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Health Care Blog

Non-Economic Damage Limitation Upheld by the Wisconsin Supreme Court

Authored by John H. Fisher, II
John H. Fisher, II
Attorney
Wausau Office

Posted on July 11, 2018
Filed under Health Care

The Wisconsin Supreme Court has issued a ruling in the case of Mayo v. Wisconsin Injured Patients and Families Compensation Fund.  The Supreme Court’s decision, which was handed down on June 27, 2018, overturned a lower court decision that found the non-economic damage cap to be unconstitutional.  The 5-2 decision of the Wisconsin Supreme Court will be touted by health care providers as necessary to uphold the Wisconsin legislature’s balanced approach to health care damage awards.  This approach recognizes the legitimacy of non-economic damages while recognizing that unlimited potential damages can have a deleterious impact on the ability to attract medical talent to the state.

The Wisconsin non-economic damage cap was enacted by the state legislature in 2006 and imposes a limitation of $750,000 on the award of the non-economic damages that can be awarded in a case involving medical liability (i.e. physician malpractice, etc.).  The legislative action followed a previous decision of the Wisconsin Supreme Court that found a previous legislative damages cap of $350,000 unconstitutional.  The 2005 Supreme Court decision was heavily relied upon by the lower court as justifying its holding that the 2006 cap was unconstitutional.  The recent Supreme Court decision failed to declare the $750,000 cap to be unconstitutional.

The decision arises from a 2012 emergency room visit that apparently failed to identify an untreated infection and resulting sepsis in a patient who presented to the ER with a fever and stomach pain.  The patient was sent home from the ER with instructions to follow up with other physicians.  After a second emergency room identified the infection, the patient was required to undergo amputation of four limbs.  The patient sued and the trial court found that the first ER failed to provide the patient with sufficient information about various options.  The trial court did not find the ER negligent in the treatment that was provided.  The jury returned a verdict awarding $15 million in non-economic damages to the patient.  The patient appealed the application of the cap on non-economic damages the limited recovery to $750,000 for that damage component.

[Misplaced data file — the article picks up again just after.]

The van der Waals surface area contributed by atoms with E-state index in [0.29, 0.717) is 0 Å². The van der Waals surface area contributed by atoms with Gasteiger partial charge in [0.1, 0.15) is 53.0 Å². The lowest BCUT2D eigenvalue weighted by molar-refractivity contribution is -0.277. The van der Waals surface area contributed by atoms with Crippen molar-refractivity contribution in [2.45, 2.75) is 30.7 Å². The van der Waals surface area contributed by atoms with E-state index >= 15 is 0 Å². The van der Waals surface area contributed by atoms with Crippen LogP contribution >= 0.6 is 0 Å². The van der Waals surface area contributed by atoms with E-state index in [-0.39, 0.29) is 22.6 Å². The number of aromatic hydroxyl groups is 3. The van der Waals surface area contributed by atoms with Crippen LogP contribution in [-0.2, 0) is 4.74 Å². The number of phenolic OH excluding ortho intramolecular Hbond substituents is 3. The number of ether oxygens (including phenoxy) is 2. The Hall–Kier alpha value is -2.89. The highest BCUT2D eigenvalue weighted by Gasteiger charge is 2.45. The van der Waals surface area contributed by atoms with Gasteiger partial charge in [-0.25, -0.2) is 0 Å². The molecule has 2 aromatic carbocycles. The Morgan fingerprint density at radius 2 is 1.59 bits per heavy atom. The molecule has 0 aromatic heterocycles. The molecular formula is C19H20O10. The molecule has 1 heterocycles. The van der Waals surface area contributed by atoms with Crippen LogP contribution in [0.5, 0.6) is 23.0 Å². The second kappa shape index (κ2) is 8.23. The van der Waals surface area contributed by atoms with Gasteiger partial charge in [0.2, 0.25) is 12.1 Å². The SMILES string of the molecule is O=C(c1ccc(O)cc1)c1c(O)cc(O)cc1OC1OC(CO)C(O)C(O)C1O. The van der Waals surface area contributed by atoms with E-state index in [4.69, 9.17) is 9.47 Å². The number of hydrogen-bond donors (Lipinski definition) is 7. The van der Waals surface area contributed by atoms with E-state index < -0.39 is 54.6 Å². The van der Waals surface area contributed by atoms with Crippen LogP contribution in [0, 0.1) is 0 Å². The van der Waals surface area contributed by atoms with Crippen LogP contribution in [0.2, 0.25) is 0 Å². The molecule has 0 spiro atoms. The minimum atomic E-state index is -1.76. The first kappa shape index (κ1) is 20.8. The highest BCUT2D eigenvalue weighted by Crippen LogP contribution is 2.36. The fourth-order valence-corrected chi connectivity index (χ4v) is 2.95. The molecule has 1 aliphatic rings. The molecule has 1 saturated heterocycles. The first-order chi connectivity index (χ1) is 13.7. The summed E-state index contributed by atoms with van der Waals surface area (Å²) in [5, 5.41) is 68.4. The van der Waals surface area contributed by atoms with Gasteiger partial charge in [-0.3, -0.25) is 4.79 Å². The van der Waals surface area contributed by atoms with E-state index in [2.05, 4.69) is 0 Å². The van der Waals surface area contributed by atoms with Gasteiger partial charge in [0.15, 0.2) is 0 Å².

The Wisconsin health care provider community came out strongly in favor of a cap on non-economic damages.  For example, the Wisconsin Hospital Association filed an amicus brief supporting the cap with the Supreme Court. Providers argued that failure to uphold the cap would have significant negative impacts on access to care in Wisconsin.  For example, the provider community pointed out that failing to uphold the cap would negatively impact the ability to recruit and retain medical talent into the state.  The impact was argued to fall heavily on the ability of small and rural hospitals to provide quality health care.

It should be stressed that nothing in the law of the court’s decision denies patients harmed by provider malpractice the ability to recover economic damages such as expenses associated with their care and remedying any resulting damage, as well as other provable economic damages such as lost wages and other losses.  The cap only applies to non-economic damages such as punitive damage awards.  Although there can be legitimate reasons for these types of damages, awards in this area are much less quantifiable and can often be based on emotional factors that can artificially inflate damage awards.